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Desperation breeds speculation

Jan 20,2018
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I received many calls and text messages on Jan. 18, inquiring about my article on cryptocurrency the previous day. A friend who is a police officer said, “My coworkers are into cryptocurrencies lately. Many of them were devastated yesterday.” A source who works for a PR team texted, “Everyone is studying cryptocurrencies here.”

Cryptocurrencies are the hottest topic indeed. The success myths that someone retired after making billions of won from cryptocurrency trading have turned people in just about every profession into cryptocurrency investors. On Jan. 14, I met a 21-year-old cryptocurrency investor who is in the military. Since last November, he has traded cryptocurrency at the computer center in his unit after his routine is over. He lost more than half of his initial investment. He is not the only soldier who is into cryptocurrencies — the military have now had to ban cryptocurrency trading in computer centers.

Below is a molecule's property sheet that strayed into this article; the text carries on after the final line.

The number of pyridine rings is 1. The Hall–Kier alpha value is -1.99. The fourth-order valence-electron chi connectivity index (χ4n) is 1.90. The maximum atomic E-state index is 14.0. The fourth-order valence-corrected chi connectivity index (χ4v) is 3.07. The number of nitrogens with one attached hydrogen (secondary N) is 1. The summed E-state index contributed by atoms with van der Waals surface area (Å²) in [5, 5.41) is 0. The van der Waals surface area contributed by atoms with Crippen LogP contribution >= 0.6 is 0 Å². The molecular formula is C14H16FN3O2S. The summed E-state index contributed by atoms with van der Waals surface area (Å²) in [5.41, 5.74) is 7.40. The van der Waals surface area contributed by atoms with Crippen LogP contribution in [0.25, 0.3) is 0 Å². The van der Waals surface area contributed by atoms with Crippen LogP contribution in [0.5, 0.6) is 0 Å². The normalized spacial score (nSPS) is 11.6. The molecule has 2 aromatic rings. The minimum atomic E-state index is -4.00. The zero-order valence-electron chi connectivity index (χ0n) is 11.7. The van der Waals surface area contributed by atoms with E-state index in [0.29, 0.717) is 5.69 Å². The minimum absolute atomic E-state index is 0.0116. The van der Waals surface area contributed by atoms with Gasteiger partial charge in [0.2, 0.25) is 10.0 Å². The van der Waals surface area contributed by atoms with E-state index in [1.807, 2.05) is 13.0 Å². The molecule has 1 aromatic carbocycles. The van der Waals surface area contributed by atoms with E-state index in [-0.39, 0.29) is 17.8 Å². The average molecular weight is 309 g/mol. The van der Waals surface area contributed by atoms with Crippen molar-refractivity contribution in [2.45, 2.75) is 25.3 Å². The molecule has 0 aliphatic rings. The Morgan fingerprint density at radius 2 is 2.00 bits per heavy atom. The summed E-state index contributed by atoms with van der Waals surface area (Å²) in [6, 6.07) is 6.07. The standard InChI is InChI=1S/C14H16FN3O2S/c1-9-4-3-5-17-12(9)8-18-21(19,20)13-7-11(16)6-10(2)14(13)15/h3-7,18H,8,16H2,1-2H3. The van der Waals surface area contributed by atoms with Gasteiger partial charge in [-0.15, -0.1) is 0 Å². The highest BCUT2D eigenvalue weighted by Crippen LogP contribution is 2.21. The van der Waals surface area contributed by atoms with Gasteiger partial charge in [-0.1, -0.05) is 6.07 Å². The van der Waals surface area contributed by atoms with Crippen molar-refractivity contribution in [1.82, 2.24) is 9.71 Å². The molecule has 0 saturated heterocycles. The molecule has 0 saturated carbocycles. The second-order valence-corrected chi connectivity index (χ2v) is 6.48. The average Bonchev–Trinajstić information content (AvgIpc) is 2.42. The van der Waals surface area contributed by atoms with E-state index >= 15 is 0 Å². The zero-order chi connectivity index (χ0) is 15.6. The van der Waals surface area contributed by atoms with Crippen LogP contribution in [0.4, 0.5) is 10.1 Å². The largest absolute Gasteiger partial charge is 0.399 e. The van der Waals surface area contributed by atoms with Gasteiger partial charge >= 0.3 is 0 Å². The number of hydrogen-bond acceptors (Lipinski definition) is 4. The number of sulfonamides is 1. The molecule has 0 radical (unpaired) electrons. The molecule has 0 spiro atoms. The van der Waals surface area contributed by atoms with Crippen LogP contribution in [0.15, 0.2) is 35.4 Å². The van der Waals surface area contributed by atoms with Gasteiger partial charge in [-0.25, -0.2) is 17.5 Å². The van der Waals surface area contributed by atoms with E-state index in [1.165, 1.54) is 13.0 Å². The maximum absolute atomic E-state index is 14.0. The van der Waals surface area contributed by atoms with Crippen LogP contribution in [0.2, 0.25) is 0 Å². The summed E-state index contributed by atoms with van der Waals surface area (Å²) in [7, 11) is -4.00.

Lately, cryptocurrencies are traded at a higher price than the global trade level in the so-called kimchi premium. It means that the demand for cryptocurrency investment is abnormally high. While Korea makes up about 1 percent of the global economy, the trade volume in won in the global cryptocurrency market is over 10 percent. On the extraordinary cryptocurrency boom in Korea, 50-year-old economist Wu Seok-hun, co-author of the book “880,000 won Generation,” said, “The premium suggests that young Koreans are struggling more than youngsters in other countries.” He diagnosed that the materialistic culture and uncertainty of the future led to the frenzy.

Each and every word from the government and financial authorities makes the cryptocurrency market fluctuate. One investor complained that the most powerful group that manipulates the price is the government, arguing “The establishment is ruining the new investment market we have found.” The petition board on the Blue House website gets many complaints.

Reporters interviewed a 33-year-old surnamed Kim who works for a large corporation. “If I don’t spend any of my salary and save, it will take 20 years to buy an apartment in downtown Seoul. It is a far-off dream.” The root of the unusual cryptocurrency boom originates from fading hopes among young people. What will the government say to the investors who want to be “saved,” not “regulated?” Inconsistent remarks are not the correct answer.

JoongAng Ilbo, Jan. 19, Page 29

*The author is a national news reporter of the JoongAng Ilbo.

HONG SANG-JI